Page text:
Barrett Officially Declares Re-Election Bid
Mayor running for 5th term, hopes to serve 20 years as city's leader.
Standing in a building that burned during the August 2016 Sherman Park unrest, Tom Barrett officially announced his bid for a fifth term as mayor with a reference to that neighborhood’s eruption of violence more than three years ago.
“It was the most challenging time I’ve had as mayor of this city,” said Barrett. But he said the vision and passion of people coming together, notably JoAnne Sabir and Juli Kaufmann who redeveloped the former BMO Harris Bank branch on W. Fond du Lac Ave. into the Sherman Phoenix marketplace, has him feeling more optimistic about Milwaukee than ever before. “It happened because we came together,” said Barrett of the Sherman Phoenix development and the many businesses within, including Sabir’s Shindig Coffee where he made his speech.
“We are stronger together as a city, we are stronger together as a state, we are stronger together as a nation and we are stronger together as a world,” said Barrett, hammering home a word used repeatedly in his approximately 10-minute long speech.
He also addressed Milwaukee’s problems. “We all know Milwaukee has taken some serious shots,” said Barrett as he ticked off a list of problems afflicting the city over the past few decades including racism, segregation, crime and poverty.
“It’s about homes, it’s about residents, it’s about jobs, but it’s also about opportunity,” said the mayor. “Family supporting jobs are without a doubt the best thing we can do for the people that live in this community.” Referencing the recent rejection of a proposal for Strauss Brands to bring hundreds of union jobs to Century City with a meat harvesting plant that became tied up by one of his mayoral opponents, Barrett said he would continue to work to bring family-supporting jobs to the city. “I’m going to continue to have my foot on the accelerator as hard as I can.”
“We have to make this a city where every grandmother can sit on her porch and watch her grandkids play safely,” said Barrett, who has served as mayor since 2004. He said a long-term solution to public safety would require a partnership from the state. Barrett and other city officials have been meeting with state legislative leaders in recent weeks to request enabling legislation to hold a binding referendum on a one percent sales tax that could be used to fund public safety and provide the city with an estimated $50 million annually.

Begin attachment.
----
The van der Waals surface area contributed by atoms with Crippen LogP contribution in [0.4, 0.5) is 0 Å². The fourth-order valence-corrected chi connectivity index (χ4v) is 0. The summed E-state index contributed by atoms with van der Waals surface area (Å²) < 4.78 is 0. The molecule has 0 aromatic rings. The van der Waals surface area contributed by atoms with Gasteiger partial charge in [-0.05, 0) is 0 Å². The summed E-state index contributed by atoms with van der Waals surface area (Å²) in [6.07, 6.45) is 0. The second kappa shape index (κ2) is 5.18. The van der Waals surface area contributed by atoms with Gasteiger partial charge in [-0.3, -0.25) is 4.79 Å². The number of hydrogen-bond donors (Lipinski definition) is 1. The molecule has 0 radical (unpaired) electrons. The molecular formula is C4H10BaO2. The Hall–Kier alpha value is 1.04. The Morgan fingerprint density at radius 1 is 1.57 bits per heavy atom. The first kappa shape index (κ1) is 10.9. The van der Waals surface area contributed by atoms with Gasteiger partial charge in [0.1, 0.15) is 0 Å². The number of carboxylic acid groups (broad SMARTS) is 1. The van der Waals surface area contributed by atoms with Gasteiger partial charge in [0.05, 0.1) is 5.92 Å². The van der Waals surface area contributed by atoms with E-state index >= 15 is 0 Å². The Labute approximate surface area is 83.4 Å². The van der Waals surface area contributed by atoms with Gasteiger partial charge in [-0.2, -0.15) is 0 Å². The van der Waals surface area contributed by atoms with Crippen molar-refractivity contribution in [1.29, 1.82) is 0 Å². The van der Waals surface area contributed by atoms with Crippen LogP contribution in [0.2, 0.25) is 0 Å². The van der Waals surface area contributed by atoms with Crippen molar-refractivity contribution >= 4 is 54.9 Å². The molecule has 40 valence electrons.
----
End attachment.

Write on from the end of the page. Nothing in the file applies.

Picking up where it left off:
“Let’s work together. Let’s join together. Let’s move this great community forward,” said Barrett.
It was no surprise that the mayor would run for reelection. As Urban Milwaukee reported back in June 2018, Barrett had told his closest advisors he would be running for a fifth term, just two years after winning election to his fourth term.
Barrett, 65, was flanked by a variety of supporters in making his announcement including US Bank‘s Eugene Manzanet, Prism Technical Group CEO Randy and CAO Joann Crump, Mandel Group COO Robert Monnat, community leader Wallace White, city Department of Administration head Sharon Robinson, Farmhouse Paint & Sip owner Thaime Nanez, musicians Victoriah Banuelos and Hannah Gabriela Banuelos, a number of students and others.
Barrett’s announcement comes almost two years to the day after Alderman Tony Zielinski announced his campaign for mayor at the headquarters of the Milwaukee Police Association. In early September, state senator Lena Taylor took to her front yard on W. Hampton Ave. and announced she was throwing her hat in the ring.
Barrett, as of the end of June, has a cash advantage over Zielinski and Barrett. The mayor’s compaign reports having approximately $800,000 on hand compared to Zielinski’s $570,000 and Taylor’s $2,000.
The primary election for the mayoral election is February 18th, 2020. A general election featuring the top two vote getters from the primary will be held April 7th.
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- State of the Other City Address - Ald. Tony Zielinski - Feb 10th, 2020
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- Slow To Question, Slow To Respond - State Sen. Lena Taylor - Jan 30th, 2020
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